War is never easy on both sides—attacking or defending. The lives involved in wars as collateral damage leave scars on those who survive, especially children who see the terror every day and grow up with it. While Israel is fighting a war with Hamas after the surprise attack on October 7 by the terrorist group in the southern part of Israel, children here are in a state of fear, especially in Gaza where the war has gone beyond defending the country and more than six million people have fled from their homes.
Aged between 7 to 11, children are frightened, and no matter how much their parents try to save them from any negative news about the ongoing situation, children here are learning about each activity that unfolds. Not to mention, the constant missiles from both sides. Numerous Israeli and Palestinian children have been killed and many more injured since the onset of the Israel-Palestine war.
Why can’t we have peace? Ask the children in Israel
Sabrina Asher, mother of 11-year-old son Alon, finally explained to him what a war is. She says he is terrified of what’s going on in the country. He is agitated and lashes out a lot these days. “He jumps out on every small sound. He can’t beat anyone speaking loudly in the house. I tell him this war will end,” says Sabrina.
“The sound of the missiles is terrifying. My son runs at every sound he hears to find shelter,” she adds.
Amir Leder, a poet in Israel, has a 7-year-old son. On a usual weekend, they would spend time speaking about many things, but that has now changed. “I tell him what’s going on. And he asks, but why are children killed? We don’t know anyone who is killing,” says Amir.
“He asks me if I am brave when the war is going on. I said yes, which probably gives him strength.”
Ben Carasso has started reading about what war is. He is afraid if he loses his friends to war. “I know what’s happening, but it is not good. War is never good. Why can’t we have peace everywhere?" says seven-year-old Ben, who is not terrified by the sound of missiles but by how babies have been butchered in Be’er of Israel.
Israel is taking revenge for Hamas’ surprise attack, but the children on both sides pay the price without being at fault.
500 children killed in Gaza
On the other side of the Gaza Strip, where Israel has been shooting missiles non-stop, there are similar effects. According to the Palestinian health ministry, 500 children, among others, have been killed by Israeli air attacks, which makes up one-third of Palestinian fatalities in the Gaza Strip.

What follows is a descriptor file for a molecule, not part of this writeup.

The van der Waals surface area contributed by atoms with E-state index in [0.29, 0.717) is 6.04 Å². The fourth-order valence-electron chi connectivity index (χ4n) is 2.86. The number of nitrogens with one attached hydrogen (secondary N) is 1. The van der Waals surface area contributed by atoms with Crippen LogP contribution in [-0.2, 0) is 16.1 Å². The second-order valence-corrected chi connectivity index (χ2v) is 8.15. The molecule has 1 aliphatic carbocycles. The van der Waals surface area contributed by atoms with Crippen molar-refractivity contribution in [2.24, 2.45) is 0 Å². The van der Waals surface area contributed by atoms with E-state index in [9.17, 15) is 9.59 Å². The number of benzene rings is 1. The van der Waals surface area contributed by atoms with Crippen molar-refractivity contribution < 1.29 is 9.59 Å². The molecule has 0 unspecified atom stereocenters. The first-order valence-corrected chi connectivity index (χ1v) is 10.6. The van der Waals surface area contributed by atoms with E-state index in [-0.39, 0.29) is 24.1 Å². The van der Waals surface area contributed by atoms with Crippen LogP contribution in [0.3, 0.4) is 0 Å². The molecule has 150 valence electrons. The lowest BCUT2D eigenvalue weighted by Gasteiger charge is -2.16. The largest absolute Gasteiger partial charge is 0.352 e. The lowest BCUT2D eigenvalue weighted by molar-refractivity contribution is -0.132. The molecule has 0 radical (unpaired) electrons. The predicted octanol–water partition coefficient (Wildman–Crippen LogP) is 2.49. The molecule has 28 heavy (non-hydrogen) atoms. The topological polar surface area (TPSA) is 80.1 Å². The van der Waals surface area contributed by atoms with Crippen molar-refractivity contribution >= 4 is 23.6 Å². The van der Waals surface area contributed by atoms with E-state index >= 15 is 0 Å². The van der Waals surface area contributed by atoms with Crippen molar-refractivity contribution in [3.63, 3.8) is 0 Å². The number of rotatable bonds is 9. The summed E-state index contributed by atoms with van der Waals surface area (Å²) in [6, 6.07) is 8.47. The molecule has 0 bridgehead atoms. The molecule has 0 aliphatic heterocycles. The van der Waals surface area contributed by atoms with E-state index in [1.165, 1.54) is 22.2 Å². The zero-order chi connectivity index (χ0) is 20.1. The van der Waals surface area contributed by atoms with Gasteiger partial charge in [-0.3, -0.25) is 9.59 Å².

In the southern city of Rafah, near the Gaza Strip, lives Salema Manal. She is teaching her children to stay close to her and how to spot the light that comes with a missile, so they are prepared to take shelter.
“But then that’s all they are doing all the time. Looking for the light and any sound for them is a sound of a missile. They come running for shelter. They are terrified,” says Salema over the phone.
“My son, 11 sleeps with his hands covering his ears. I am worried about him. I am scared he will be emotionally and mentally damaged. I try to distract him by talking about our holidays and studies, but all he focuses on is listening to bombs and missiles,” says Saeed.
Wadi has three children, she says, “All of us sleep together now in one room. My husband tells them how he also grew up with this. And how he was strong and not afraid.”
Wadi’s second son, Saood, asks her if she is strong. “I tell him I try to be brave. I am worried that he may suffer from panic attacks for the rest of his life. He is constantly restless, even when there’s no missile.”
Mai, a six-year-old, has separation anxiety. She is sent to her grandmother’s home in Gaza City. She worries about her father, a doctor doesn’t come home every day and can’t talk over the phone. “I tell her to stay strong, and her father will come home soon. She thinks her father will be hit by a missile. I keep reassuring her that he is fine. I call his father to talk to her, but sometimes he doesn’t respond because of so many casualties in the hospital. I understand that, but Mai doesn’t. She fears a lot,” says Yonis.
Yael Ratnar, who lived in Ashkelon before the war broke and has been sent to a safe house in Tel Aviv tried to distract his children aged nine to 14 years old, through games.
“I sit with them in one room and play with them different games with their toys, so they can get distracted from the sounds of rockets and what they say that day,” says Yael.
“I can’t forget the images of children shown on TV. They are too small. There are images of so many injured people,” says Ben.
Displaced children bear the brunt of the war
Since the last 48 hours, many have fled to safe places in northern Israel from the south, and on the other side, many have been sent to the north from Gaza City. The children in both countries are displaced.
“Home is no longer a safe place for the children. I taught them to come back home when there is a problem. Now I am asking them to move out of the home because there’s a fear of any missile that hits my home,” says Fares Naima, who lived in Beit Hanoun, a heavily affected area in Gaza.
“My kids have been in shock since that morning. No matter what I do to calm them, it’s not helping. Kids still scream at the sound of missiles. They are still coming from Gaza,” says Morris Tei.